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And this is just the potential clash between the role of a mentor to assess and to make sure that new teachers are meeting induction, but also to give them mentoring and support. And those two different roles can sometimes be in conflict. So we’ve asked some questions in the guide. How are mentors selected and supported? How can they be afforded a timetable, which is the best possible timetable for support? And how are you going to relate accountability to the development of teachers which of course we’re in favour of? The other point again is a ideological point. The early career framework really in our view presents an opportunity to reconsider staff development.
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And again that’s for all staff driven by this change in early career framework. And our evaluation suggests that this professional development context involves having really clear expectations from leadership about the framework, and also evidence and how it’s engaged with. And in the schools where there was clear leadership on that, they were able to engage in that. Induction leads took time to protect mentors and mentees to support that. So they worked to think about which activities were most productive for mentors and mentees and perhaps, remove them from activities that were less productive. And we’ll talk about that a little bit more in a moment. Staff autonomy is hugely important in professional development as well.
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So although the programmes are fairly sequential in the way they deliver content, still the opportunities for autonomy and for people meeting their own learning goals was really important in our evaluation. And also the early career framework if it’s confined to just the new teachers in the school, then you’re not going to get the message the most potential benefit from the professional development context of this.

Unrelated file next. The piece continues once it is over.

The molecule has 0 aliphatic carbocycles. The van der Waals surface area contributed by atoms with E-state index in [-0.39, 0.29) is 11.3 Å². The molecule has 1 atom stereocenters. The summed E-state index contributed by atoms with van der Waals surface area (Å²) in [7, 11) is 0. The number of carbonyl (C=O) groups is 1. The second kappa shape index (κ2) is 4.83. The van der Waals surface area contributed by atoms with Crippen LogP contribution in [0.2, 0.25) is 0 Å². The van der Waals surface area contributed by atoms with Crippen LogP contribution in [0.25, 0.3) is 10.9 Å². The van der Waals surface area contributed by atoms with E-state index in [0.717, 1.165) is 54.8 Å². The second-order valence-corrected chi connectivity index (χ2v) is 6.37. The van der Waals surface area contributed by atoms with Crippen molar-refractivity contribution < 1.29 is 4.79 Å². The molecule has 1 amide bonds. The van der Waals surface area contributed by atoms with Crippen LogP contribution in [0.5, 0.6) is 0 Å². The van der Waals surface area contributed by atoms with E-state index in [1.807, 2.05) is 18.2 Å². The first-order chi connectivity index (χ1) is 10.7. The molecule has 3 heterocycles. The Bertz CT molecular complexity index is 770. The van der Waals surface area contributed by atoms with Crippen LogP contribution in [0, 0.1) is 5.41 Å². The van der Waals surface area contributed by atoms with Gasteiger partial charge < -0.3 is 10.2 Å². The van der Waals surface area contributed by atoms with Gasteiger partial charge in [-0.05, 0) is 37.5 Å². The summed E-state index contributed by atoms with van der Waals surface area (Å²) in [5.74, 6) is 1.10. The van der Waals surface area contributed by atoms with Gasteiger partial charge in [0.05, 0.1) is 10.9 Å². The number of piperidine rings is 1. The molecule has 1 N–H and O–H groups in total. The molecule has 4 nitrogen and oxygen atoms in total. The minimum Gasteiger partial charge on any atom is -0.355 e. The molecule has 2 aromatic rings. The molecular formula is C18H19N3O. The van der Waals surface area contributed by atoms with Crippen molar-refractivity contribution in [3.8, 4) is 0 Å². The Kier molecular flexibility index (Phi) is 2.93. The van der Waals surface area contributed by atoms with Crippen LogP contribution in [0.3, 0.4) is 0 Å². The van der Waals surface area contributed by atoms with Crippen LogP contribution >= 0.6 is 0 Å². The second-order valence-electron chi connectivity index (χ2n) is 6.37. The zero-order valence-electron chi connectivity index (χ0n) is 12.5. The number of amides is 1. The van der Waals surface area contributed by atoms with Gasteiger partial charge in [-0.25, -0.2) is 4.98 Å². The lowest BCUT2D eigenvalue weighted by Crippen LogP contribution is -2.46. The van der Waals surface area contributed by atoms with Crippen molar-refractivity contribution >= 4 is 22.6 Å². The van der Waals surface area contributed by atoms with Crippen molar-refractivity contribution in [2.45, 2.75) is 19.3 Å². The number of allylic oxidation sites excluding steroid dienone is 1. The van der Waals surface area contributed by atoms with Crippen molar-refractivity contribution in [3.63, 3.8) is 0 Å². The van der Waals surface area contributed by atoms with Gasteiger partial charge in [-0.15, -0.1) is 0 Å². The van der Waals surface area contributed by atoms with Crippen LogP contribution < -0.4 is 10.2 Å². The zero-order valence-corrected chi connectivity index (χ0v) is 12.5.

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So the last point I wanted to make was around managing workload and well-being and of course that’s hugely important. So when you’re thinking about any policy and innovation. But this is potentially quite a big change. So we found that in the pilot the early career teachers were able to accommodate the work around the early career framework, in the additional time they were given. So the 10% in the first year and potentially 5% in the second year. But the mentors found it much more difficult. Now there have been some policy shifts since then to promise some funding towards mentoring to schools.
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We’ve done a back of the envelope calculation and that probably won’t be enough to provide mentors with all the time they need, to do the major role. So that remains a tension that really despite the defeat making some steps to try and address that. Also we found that mentors and early career teachers they were able to accommodate work that they found meaningful and relevant to their own development, rather than accountability, record keeping, those kind of activities. So that’s just something to think about as well. What’s meaningful in the work they’re doing. So here I wanted to just show this table from research as well.
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Around all the different kinds of support and you can look in the guide to get this in more detail. But early career teachers need listening support, they need emotional support, they benefit from tangible assistance, task appreciation, reality confirmation, emotional challenge, task challenge. There’s lots of research out there. And we’ve put some of it in the guide to help you think about managing workload and well-being.

In this video Mark Hardman discusses some of the perspectives on teacher expertise and learning which are evident in the ECF and poses some questions for school leaders to consider as they move to embed the ECF into their ECT induction provision.

This extract is taken from the launch event of the three practitioner guides that inform this MOOC. The link to the full recording of the launch event is available at the bottom of this page.

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Supporting early career teacher development with the Early Career Framework